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dti: Opportunities in cosmetics sector need to be identified to support manufacturing companies

Claudy Steyn
Photo by dti
Claudy Steyn

18th November 2015


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Opportunities in the cosmetics sector need to be identified in order to support local manufacturing companies. This was said by the Chief Director for Chemicals, Cosmetics, Plastics and Pharmaceuticals at the Department of Trade and Industry (the dti), Ms Claudy Steyn. She was speaking at the 2015 National Natural Ingredients Conference that took place at the Saint George Hotel in Pretoria today.

According to Ms Steyn, the use of natural ingredients for pharmaceuticals and cosmetics industry in South Africa has been identified as a promising sector with opportunities of job creation and export potential.

“The cosmetics industry is a fast changing, cut-throat and harsh business environment which is highly competitive and has substantial endogenous barriers to entry. The industry intrinsically favours larger firms that add value through the development of scientifically validated products, above small and medium firms and new market entrants. While this is true of all monopolistically competitive industries, it is especially true in the cosmetics industry due to the importance of reputation and aspiration,” said Steyn.

She added that the South African government and the dti were strongly committed to supporting new market entrants, small medium and micro enterprises (SMMEs), new black entrepreneurs and local businesses within the context of the goals set out by the National Development Plan (NDP), the National Industrial Policy Framework (NIPF) and Industrial Policy Action Plan (IPAP).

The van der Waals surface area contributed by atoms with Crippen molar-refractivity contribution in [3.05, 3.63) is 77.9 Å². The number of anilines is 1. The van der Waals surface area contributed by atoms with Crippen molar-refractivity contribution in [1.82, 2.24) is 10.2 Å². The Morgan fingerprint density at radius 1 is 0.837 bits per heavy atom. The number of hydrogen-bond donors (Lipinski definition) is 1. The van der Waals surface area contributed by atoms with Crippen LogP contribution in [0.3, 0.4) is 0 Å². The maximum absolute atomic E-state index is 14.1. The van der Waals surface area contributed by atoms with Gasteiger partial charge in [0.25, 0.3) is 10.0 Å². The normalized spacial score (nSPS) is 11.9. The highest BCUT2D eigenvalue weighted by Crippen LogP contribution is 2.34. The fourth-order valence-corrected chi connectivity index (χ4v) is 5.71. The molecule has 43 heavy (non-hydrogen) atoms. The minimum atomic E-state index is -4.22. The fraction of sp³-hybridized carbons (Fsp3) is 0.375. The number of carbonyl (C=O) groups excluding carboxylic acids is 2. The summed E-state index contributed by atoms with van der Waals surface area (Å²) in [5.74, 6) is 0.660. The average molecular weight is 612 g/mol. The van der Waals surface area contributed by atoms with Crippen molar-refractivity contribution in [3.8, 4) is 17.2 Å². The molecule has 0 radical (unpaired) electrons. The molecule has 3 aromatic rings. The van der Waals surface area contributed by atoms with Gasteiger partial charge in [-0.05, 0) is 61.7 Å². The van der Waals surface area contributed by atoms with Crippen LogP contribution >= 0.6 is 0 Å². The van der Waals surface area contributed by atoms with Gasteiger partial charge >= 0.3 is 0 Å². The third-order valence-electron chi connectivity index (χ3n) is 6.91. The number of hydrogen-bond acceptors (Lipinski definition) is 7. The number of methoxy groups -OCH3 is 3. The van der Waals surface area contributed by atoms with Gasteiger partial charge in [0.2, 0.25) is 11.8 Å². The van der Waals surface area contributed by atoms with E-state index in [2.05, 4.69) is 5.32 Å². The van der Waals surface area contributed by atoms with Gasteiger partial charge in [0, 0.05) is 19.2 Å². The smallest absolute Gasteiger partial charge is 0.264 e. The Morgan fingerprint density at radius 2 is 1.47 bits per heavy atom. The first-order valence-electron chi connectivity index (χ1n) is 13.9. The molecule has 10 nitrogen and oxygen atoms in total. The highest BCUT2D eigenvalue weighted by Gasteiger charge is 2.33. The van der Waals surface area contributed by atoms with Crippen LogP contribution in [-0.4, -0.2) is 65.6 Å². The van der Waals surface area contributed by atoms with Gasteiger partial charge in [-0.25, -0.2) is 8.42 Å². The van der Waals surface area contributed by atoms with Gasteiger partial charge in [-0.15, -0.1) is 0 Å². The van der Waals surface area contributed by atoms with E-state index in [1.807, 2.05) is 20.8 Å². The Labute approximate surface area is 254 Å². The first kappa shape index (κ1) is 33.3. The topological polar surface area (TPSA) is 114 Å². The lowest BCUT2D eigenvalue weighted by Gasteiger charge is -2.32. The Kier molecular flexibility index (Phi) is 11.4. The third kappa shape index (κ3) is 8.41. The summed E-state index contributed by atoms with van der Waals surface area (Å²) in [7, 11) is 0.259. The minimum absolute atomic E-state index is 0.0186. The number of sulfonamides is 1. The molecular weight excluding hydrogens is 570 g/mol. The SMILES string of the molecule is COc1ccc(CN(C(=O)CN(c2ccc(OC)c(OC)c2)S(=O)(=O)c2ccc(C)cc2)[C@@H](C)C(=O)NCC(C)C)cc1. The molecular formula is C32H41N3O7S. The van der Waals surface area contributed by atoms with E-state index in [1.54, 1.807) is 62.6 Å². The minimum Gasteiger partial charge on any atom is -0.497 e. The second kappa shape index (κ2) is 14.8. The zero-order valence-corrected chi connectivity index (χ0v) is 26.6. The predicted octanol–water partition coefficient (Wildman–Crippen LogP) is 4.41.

“The cosmetics industry is a particularly hostile and harsh environment for such entrants. This is not a South African phenomenon, but a global phenomenon based on the commercial reality of the cosmetics and personal care market structure and dynamics. Opportunities do exist for smaller players, but understanding market and firm dynamics is crucial to understanding where and how such players can operate profitably,” said Steyn.

She added that the main driver of cosmetic use was the desire to use natural products that have positive biological effects. This represents a market opportunity for the natural ingredients.

“These emerging markets are of strategic importance to the country’s lead manufacturers and the future of the industry, to build the capacity of small and medium-sized enterprises in the sector and to increase exports of locally value-added natural ingredients,” she stressed.

the dti developed a cosmetic sector strategy which is aimed at alleviating constraints experienced by local cosmetics manufacturing companies.

“The aim of this intervention is to facilitate safety testing of cosmetic products produced in South Africa, so that products will get tested and certified locally by toxicologists. Products that are tested will be more acceptable in export markets. At the same time, local certification will greatly reduce the exorbitant costs that companies currently pay to have their products tested overseas,” said Steyn.

Caption: Ms Claudy Steyn speaking at the dti 2015 Natural Ingredients Conference

Issued by The Department of Trade and Industry



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